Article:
60-50 B.C. - Caesar, Crassus and Pompey and The First Triumvirate

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Caesar, Crassus and Pompey and The First Triumvirate

Gnaeus Pompeius Magnus (106 - 47 BC), Roman soldier and statesman, circa 48 BC. (Photo by Hulton Archive/Getty Images)

Triumvirate means three men and refers to a type of coalition government. Earlier in the last century of the Roman Republic, Marius, L. Appuleius Saturninus and C. Servilius Glaucia had formed what could have been called a triumvirate to get those three men elected and land for the veteran soldiers in Marius' army. What we in the modern world refer to as the first triumvirate came somewhat later. It was formed of three men (Julius Caesar, Marcus Licinius Crassus and Pompey) who needed each other to get what they wanted. Two of these men were hostile to each other ever since the revolt of Spartacus; another pair allied themselves only tenuously through marriage. The men in a triumvirate didn't have to like one another.

Note that I wrote "What we in the modern world refer to as the first triumvirate." The first triumvirate the Romans actually sanctioned came even later, when Octavian, Antony, and Lepidus received the power to act as dictators. We refer to the one with Octavian as the second triumvirate.

During the Mithridatic Wars, Lucullus and Sulla won the major victories, but it was Pompey who got the credit for ending the menace. In Spain, Sertorius' own ally killed him, but Pompey got credit for taking care of the Spanish problem. Likewise, in the Spartacus revolt, Crassus did the work, but after Pompey went in to (basically) mop up, he got the glory. This did not sit well with Crassus. He joined other opponents of Pompey in fear-mongering that Pompey would follow his former leader (Sulla) in leading troops into Rome to establish himself as military despot [Gruen].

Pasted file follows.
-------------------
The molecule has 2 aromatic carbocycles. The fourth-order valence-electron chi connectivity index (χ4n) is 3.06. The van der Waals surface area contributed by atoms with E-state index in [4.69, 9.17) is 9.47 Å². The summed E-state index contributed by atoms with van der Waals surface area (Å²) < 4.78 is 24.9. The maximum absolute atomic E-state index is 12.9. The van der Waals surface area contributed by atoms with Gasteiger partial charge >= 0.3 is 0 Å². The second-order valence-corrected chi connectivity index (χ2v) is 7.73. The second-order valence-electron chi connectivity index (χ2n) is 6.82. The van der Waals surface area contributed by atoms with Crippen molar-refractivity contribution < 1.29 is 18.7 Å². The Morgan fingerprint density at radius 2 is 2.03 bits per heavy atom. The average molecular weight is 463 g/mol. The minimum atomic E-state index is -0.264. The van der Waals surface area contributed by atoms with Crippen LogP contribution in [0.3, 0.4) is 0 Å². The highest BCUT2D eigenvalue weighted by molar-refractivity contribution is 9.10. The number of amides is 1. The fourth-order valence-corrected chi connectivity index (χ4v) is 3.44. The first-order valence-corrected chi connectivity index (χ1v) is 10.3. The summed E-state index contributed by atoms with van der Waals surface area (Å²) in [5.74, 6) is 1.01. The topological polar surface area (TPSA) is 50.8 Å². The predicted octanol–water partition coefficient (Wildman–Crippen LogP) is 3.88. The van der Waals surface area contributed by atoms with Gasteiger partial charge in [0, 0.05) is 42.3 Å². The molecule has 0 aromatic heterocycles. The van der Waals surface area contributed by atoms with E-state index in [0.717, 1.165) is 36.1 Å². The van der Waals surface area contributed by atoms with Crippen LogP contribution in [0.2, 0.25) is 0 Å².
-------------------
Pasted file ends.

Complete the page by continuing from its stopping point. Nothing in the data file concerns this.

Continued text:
All three men of the first triumvirate had survived Sulla's proscriptions. Crassus and Pompey had supported the dictator, the one as, in Lily Ross Taylor's words, the arch-Sullan profiteer, and the other, as a general. Something else Crassus and Pompey had in common was wealth, an advantage Julius Caesar and his family, which could trace its ancestry back to the beginnings of Rome, didn't have. Earlier, Julius Caesar's aunt had married Marius, the urban plebeians' late hero, in an alliance that conferred aristocratic connections on Marius and access to money for Caesar's family. Pompey needed help getting land for his veterans and resurrecting his political favor. Pompey was linked to Caesar by marriage to Caesar's daughter. She died, in 54, in childbirth, after which Caesar and Pompey fell out. Motivated by desire for power and influence, Crassus may also have enjoyed watching Pompey's predictable fall from grace as the Optimates, who had supported him, began to fade away. Crassus was willing to back Caesar's debts when he set out for his province, Spain, in 61. Exactly when the first triumvirate started is debated, but it was to help all three that the triumvirate was formed right around the year 60 B.C., the year Caesar was elected to the consulship.

During his consulship, in 59 (elections were held before the year in office), Caesar pushed through Pompey's land settlements, which were to be administered by Crassus and Pompey. This was also when Caesar saw to it that the acts of the Senate were published for public reading. Julius Caesar obtained the provinces he had wanted to take charge of after his term as consul ended and finagled his desired five year-term as proconsul. These provinces were Cisalpine Gaul and Illyricum -- not what the Senate had wished for him.

The doggedly moral Optimate Cato did all he could to thwart the aims of the triumvirate. He had help from the year's second consul, Bibulus, who boycotted and vetoed Caesar. Many